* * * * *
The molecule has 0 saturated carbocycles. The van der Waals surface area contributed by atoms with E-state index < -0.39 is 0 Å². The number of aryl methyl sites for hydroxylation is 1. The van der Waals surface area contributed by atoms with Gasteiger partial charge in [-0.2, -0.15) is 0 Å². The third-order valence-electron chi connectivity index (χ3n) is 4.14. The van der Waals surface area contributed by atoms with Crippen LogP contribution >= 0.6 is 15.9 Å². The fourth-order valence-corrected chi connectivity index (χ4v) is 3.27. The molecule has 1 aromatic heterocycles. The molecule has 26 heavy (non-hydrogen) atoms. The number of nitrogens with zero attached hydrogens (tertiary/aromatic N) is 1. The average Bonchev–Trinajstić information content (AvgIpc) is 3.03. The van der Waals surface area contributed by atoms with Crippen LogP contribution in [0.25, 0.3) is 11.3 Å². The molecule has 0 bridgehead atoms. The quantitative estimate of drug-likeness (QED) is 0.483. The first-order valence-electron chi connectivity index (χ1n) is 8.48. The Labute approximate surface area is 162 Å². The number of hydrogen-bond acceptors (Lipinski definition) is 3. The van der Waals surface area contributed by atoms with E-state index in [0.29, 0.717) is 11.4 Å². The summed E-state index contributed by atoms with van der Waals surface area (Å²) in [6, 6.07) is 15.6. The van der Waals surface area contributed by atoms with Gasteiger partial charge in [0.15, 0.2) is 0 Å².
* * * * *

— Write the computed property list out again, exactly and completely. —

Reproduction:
The molecule has 0 saturated carbocycles. The van der Waals surface area contributed by atoms with E-state index < -0.39 is 0 Å². The number of aryl methyl sites for hydroxylation is 1. The van der Waals surface area contributed by atoms with Gasteiger partial charge in [-0.2, -0.15) is 0 Å². The third-order valence-electron chi connectivity index (χ3n) is 4.14. The van der Waals surface area contributed by atoms with Crippen LogP contribution >= 0.6 is 15.9 Å². The fourth-order valence-corrected chi connectivity index (χ4v) is 3.27. The molecule has 1 aromatic heterocycles. The molecule has 26 heavy (non-hydrogen) atoms. The number of nitrogens with zero attached hydrogens (tertiary/aromatic N) is 1. The average Bonchev–Trinajstić information content (AvgIpc) is 3.03. The van der Waals surface area contributed by atoms with Crippen LogP contribution in [0.25, 0.3) is 11.3 Å². The molecule has 0 bridgehead atoms. The quantitative estimate of drug-likeness (QED) is 0.483. The first-order valence-electron chi connectivity index (χ1n) is 8.48. The Labute approximate surface area is 162 Å². The number of hydrogen-bond acceptors (Lipinski definition) is 3. The van der Waals surface area contributed by atoms with E-state index in [0.29, 0.717) is 11.4 Å². The summed E-state index contributed by atoms with van der Waals surface area (Å²) in [6, 6.07) is 15.6. The van der Waals surface area contributed by atoms with Gasteiger partial charge in [0.15, 0.2) is 0 Å².